Lack of skills hits KZN schools hardest, warns Angie Motshekga
The basic education minister Motshekga reveals most unqualified and underqualified educators are appointed in KwaZulu-Natal’s rural districts
The lack of sufficiently qualified and competent teachers remained a major problem in SA with KwaZulu-Natal the worst affected province, Basic Education Minister Angie Motshekga said on Monday.
Motshekga revealed that on average about 60% of all unqualified and underqualified educators are appointed in KwaZulu-Natal’s rural districts such as Zululand, uThukela and uThungulu. SA has about 420,000 teachers.
The lack of qualified teachers and the general poor quality of teaching has largely been blamed for dismal education outcomes, especially in subjects such as maths and science.
The Department of Basic Education revealed in 2013 that there were slightly more than 7,000 unqualified teachers.
Teacher unions have previously claimed that some schools were forced to hire anyone including those without proper qualifications because of teacher shortages in the country.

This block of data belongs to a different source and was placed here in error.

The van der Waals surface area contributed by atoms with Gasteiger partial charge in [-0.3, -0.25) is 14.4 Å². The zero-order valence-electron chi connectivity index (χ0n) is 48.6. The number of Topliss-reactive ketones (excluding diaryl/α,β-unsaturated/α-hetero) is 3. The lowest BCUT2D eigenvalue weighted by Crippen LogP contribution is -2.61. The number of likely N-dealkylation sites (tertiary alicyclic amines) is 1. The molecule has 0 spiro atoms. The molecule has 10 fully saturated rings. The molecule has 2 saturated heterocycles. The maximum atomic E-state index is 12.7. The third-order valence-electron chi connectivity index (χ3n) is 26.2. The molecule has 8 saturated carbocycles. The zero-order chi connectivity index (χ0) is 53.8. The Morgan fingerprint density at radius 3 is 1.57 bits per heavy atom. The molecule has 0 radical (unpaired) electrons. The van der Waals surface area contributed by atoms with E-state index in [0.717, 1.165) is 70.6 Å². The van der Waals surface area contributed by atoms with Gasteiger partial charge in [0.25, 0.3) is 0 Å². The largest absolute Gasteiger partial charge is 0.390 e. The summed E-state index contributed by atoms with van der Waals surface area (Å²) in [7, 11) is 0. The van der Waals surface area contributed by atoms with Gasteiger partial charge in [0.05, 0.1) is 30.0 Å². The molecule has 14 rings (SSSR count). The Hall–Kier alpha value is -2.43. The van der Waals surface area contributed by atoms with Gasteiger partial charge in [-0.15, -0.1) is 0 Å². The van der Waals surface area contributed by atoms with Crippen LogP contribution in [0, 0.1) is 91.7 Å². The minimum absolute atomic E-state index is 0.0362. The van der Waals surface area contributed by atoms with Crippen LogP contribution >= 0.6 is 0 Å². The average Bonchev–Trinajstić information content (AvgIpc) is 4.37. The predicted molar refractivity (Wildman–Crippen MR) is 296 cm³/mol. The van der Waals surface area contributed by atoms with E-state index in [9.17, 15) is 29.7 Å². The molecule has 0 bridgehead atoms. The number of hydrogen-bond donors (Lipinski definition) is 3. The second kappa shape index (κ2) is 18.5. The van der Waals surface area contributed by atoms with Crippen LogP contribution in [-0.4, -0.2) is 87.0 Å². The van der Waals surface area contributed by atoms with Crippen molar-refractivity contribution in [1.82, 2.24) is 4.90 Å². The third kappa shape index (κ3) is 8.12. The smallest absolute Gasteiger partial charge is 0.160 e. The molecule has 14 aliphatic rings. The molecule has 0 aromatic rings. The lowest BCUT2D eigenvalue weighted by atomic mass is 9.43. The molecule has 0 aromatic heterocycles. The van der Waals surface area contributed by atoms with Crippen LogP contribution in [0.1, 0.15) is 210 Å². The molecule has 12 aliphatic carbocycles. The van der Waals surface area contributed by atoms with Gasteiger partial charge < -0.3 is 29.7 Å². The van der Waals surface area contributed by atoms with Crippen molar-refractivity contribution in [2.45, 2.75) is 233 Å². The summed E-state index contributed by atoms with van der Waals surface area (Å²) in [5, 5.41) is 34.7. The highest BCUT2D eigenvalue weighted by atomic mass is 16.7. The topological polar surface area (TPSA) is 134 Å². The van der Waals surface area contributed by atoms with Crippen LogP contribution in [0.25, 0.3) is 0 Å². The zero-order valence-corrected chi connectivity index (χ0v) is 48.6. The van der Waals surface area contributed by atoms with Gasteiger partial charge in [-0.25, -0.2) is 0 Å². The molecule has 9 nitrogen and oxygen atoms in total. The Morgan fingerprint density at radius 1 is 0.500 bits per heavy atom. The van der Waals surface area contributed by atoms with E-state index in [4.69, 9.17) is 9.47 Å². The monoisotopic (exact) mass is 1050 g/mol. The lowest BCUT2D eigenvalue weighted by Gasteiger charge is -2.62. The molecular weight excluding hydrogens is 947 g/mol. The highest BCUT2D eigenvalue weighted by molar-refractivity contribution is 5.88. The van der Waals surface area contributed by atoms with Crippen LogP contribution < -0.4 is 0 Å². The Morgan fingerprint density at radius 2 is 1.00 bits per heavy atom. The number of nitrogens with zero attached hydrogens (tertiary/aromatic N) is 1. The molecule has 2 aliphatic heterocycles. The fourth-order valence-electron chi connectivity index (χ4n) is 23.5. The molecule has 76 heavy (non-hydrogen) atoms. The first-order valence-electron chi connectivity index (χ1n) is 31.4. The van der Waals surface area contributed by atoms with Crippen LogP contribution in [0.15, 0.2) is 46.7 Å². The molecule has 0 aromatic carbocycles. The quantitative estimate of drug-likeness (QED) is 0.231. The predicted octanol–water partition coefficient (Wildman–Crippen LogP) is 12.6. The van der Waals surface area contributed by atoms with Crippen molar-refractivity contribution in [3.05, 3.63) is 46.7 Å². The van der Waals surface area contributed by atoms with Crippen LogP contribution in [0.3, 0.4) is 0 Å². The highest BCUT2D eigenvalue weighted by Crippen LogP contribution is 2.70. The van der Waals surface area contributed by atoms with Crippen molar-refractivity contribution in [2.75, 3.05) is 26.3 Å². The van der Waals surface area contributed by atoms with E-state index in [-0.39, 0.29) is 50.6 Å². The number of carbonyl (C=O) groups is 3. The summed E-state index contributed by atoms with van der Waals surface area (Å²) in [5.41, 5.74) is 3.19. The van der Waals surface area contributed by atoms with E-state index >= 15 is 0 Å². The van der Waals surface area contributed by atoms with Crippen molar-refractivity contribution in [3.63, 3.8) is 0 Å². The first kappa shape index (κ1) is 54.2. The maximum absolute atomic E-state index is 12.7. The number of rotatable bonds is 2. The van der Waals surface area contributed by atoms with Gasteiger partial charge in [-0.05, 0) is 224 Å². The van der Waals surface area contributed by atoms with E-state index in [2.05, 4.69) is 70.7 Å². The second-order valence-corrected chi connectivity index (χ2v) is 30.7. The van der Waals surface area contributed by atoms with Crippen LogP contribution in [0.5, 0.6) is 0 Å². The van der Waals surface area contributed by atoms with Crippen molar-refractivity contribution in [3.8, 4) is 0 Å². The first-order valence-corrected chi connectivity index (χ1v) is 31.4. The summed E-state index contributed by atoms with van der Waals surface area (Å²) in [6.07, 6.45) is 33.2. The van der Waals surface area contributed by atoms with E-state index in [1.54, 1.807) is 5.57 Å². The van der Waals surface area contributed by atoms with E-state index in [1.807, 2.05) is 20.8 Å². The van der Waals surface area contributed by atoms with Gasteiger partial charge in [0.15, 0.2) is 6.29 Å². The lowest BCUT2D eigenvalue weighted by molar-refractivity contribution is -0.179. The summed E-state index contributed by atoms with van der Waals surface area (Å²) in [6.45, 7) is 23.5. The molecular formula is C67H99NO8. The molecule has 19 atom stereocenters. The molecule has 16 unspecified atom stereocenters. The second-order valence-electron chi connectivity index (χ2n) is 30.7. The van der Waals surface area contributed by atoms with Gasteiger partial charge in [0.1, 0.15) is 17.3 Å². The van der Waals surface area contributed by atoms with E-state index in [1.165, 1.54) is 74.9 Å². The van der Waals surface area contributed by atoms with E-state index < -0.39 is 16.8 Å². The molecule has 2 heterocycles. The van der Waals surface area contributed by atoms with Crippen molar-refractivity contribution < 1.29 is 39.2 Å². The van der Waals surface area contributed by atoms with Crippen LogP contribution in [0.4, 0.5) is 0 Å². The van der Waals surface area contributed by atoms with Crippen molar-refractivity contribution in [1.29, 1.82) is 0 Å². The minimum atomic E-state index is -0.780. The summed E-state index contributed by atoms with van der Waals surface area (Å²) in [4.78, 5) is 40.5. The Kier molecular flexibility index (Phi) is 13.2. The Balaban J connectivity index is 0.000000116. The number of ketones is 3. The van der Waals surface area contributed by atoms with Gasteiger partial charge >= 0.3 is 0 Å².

In a written response to questions in Parliament, Motshekga said that out of a total of 5,139 who lacked the requisite skills in 2016, 2,875 were in KwaZulu-Natal.
Motshekga said that the subjects most affected included maths, sciences and technology at all levels and African language teaching, particularly at the foundation phase.
"The focus of the department, at a national level, is to address the supply of educators through various initiatives. These include the Funza Lushaka bursary scheme, which focuses on mathematics, sciences, technology and African languages, and the appointment of foreign educators qualified to teach scarce skills," the minister said.
Education analyst Graeme Bloch said the government had in recent years focused on building more schools and neglected the need to produce "high-calibre teachers".
In another response to a DA question, Motshekga revealed that the Western Cape, and not the Free State, was the top-performing province in the 2016 matric results.
The results are based on the department’s new format of reporting that is known as "An Inclusive Basket of Criteria" and which provides a more comprehensive account of a school’s performance, factoring in bachelor passes, distinctions, mathematics participation and the dropout rate.